On top of this, we must remember that a number of key players were missing this tournament. As Hodgson announced his final 23-man squad, the majority of fans dismissed any chance of progression past the group stages. Injuries to Gary Cahill, Frank Lampard and Gareth Barry could have greatly impacted the team’s performance at the tournament. However, the players proved their versatility and got the job done without them. When the next international tournament comes round, hopefully luck will be on England’s side, allowing them to start a tournament with a full strength side.

For me, Jack Wilshere was the absentee who would have made the greatest difference. He’s had a torrid season hampered with injury. When he’s fully fit he adds sheer class to the England squad. Having represented his country at all levels, he already has 5 caps for the first team. In these games his quality has been obvious to see.

In my opinion the young Arsenal midfielder will be the key to any possible national success in the future. In his short career so far Wilshere has earned a number of accolades including the PFA Young Player of the Year, PFA Team of the Year, and Arsenal’s Player of the Season as voted on by the fans for his performances in his first full season for Arsenal during the 2010–11 season. At the age of just 20, he has massive potential at both club and international level. If he can overcome his injury problems and regain fitness for the start of next season, expect him to play a major role in England’s World Cup qualifying campaign.

The next challenge for the Three Lions is reaching the 2014 World Cup in Brazil and Hodgson believes he has seen enough to suggest that they now have a base on which to build.

The number of young players that will eventually break into the first team is also a big reason for optimism. The likes of Jack Butland, Martin Kelly, Phil Jones, Alex Oxlade-Chamberlain and Danny Welbeck have already experienced the tournament atmosphere as they became a part Hodgson’s final 23-man-squad at Euro 2012. The latter of these players looked extremely promising whenever they were given a chance on the pitch, Welbeck even scored England’s winner against Sweden. Chris Smalling and Kyle Walker would have also made the squad had injuries not prevented their inclusion. These players have both proven their potential at club level. Particularly Kyle Walker – who was awarded PFA Young Player of the Season, in the most recent Premier League campaign.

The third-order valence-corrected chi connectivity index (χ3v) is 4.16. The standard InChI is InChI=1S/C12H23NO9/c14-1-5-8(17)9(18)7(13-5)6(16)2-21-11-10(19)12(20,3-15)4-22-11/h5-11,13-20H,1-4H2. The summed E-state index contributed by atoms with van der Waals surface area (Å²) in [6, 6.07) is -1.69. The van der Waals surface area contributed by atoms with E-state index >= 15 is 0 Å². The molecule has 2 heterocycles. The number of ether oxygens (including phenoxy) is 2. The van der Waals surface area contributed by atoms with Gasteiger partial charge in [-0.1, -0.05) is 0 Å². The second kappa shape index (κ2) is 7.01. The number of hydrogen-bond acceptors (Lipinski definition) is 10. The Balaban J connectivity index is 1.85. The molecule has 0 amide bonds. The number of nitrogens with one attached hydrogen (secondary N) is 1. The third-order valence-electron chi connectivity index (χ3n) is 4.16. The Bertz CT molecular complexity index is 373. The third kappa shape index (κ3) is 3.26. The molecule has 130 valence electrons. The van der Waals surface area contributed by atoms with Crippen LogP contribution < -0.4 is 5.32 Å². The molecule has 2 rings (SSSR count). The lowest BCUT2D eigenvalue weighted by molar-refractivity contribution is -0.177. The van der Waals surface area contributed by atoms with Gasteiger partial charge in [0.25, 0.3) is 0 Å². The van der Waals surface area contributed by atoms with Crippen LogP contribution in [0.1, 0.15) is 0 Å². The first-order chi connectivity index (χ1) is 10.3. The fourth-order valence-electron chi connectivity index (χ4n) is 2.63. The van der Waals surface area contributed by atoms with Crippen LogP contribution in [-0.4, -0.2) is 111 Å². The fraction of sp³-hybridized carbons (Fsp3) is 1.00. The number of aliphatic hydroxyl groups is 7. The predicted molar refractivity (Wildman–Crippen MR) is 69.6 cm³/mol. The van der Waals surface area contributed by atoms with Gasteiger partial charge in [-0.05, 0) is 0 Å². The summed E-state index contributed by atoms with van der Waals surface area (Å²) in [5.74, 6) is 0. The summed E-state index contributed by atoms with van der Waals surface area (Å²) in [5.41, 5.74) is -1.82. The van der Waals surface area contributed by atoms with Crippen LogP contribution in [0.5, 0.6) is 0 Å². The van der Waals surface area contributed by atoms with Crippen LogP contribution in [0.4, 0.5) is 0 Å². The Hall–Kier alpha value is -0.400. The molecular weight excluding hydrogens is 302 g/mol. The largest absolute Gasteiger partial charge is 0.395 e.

These player’s all have great futures ahead of them. I think we’ll definitely see the majority included in Hodgson’s 2014 World Cup squad, alongside any other young stars that emerge throughout the next two seasons.

Clearly English fans have a lot to look forward to between now and the next major international tournament in Brazil. Plenty of positives can be drawn from the heartbreak of the sides Euro 2012 exit. Hodgson will continue to implement his defensive philosophy on the side, hopefully as this develops, so will the attacking side to the Three Lions tactics. This game plan will incorporate all the young stars of the future England squad, including all those mentioned above. This will only benefit the team in years to come. In my opinion, the foundations have now been set for success within at least the next decade. Even if this doesn’t go to plan, look on the Brightside, the squad now have two years to continue practicing penalties.